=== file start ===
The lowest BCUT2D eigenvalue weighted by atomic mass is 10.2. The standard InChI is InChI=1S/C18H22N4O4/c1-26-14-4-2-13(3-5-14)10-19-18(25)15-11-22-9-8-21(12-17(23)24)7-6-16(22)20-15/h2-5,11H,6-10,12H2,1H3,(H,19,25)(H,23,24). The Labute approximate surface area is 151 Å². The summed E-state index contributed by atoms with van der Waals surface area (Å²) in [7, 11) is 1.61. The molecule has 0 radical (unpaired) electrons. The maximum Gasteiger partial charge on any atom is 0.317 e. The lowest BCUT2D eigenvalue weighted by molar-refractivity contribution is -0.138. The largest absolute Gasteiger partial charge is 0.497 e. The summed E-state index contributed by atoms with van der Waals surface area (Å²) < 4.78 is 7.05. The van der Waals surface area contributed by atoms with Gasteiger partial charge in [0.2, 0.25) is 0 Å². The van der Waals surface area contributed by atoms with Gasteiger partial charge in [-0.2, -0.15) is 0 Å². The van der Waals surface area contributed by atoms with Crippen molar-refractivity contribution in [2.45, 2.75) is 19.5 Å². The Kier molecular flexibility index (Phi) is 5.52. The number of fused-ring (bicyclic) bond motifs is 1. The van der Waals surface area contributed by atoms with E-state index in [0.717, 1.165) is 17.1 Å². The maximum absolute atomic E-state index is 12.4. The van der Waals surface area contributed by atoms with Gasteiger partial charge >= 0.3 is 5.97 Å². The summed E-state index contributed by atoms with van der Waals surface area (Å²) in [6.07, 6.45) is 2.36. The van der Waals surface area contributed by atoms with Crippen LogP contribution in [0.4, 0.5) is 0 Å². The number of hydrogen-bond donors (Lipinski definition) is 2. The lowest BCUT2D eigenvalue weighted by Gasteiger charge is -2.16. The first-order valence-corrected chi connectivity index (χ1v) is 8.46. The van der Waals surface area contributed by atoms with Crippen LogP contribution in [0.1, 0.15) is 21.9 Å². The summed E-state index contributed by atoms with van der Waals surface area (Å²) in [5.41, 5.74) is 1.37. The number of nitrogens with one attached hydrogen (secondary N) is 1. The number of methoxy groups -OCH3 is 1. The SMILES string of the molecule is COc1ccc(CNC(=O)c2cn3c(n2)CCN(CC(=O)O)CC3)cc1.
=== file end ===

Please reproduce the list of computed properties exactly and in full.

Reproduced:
The lowest BCUT2D eigenvalue weighted by atomic mass is 10.2. The standard InChI is InChI=1S/C18H22N4O4/c1-26-14-4-2-13(3-5-14)10-19-18(25)15-11-22-9-8-21(12-17(23)24)7-6-16(22)20-15/h2-5,11H,6-10,12H2,1H3,(H,19,25)(H,23,24). The Labute approximate surface area is 151 Å². The summed E-state index contributed by atoms with van der Waals surface area (Å²) in [7, 11) is 1.61. The molecule has 0 radical (unpaired) electrons. The maximum Gasteiger partial charge on any atom is 0.317 e. The lowest BCUT2D eigenvalue weighted by molar-refractivity contribution is -0.138. The largest absolute Gasteiger partial charge is 0.497 e. The summed E-state index contributed by atoms with van der Waals surface area (Å²) < 4.78 is 7.05. The van der Waals surface area contributed by atoms with Gasteiger partial charge in [0.2, 0.25) is 0 Å². The van der Waals surface area contributed by atoms with Gasteiger partial charge in [-0.2, -0.15) is 0 Å². The van der Waals surface area contributed by atoms with Crippen molar-refractivity contribution in [2.45, 2.75) is 19.5 Å². The Kier molecular flexibility index (Phi) is 5.52. The number of fused-ring (bicyclic) bond motifs is 1. The van der Waals surface area contributed by atoms with E-state index in [0.717, 1.165) is 17.1 Å². The maximum absolute atomic E-state index is 12.4. The van der Waals surface area contributed by atoms with Gasteiger partial charge >= 0.3 is 5.97 Å². The summed E-state index contributed by atoms with van der Waals surface area (Å²) in [6.07, 6.45) is 2.36. The van der Waals surface area contributed by atoms with Crippen LogP contribution in [0.4, 0.5) is 0 Å². The number of hydrogen-bond donors (Lipinski definition) is 2. The lowest BCUT2D eigenvalue weighted by Gasteiger charge is -2.16. The first-order valence-corrected chi connectivity index (χ1v) is 8.46. The van der Waals surface area contributed by atoms with Crippen LogP contribution in [0.1, 0.15) is 21.9 Å². The summed E-state index contributed by atoms with van der Waals surface area (Å²) in [5.41, 5.74) is 1.37. The number of nitrogens with one attached hydrogen (secondary N) is 1. The number of methoxy groups -OCH3 is 1. The SMILES string of the molecule is COc1ccc(CNC(=O)c2cn3c(n2)CCN(CC(=O)O)CC3)cc1.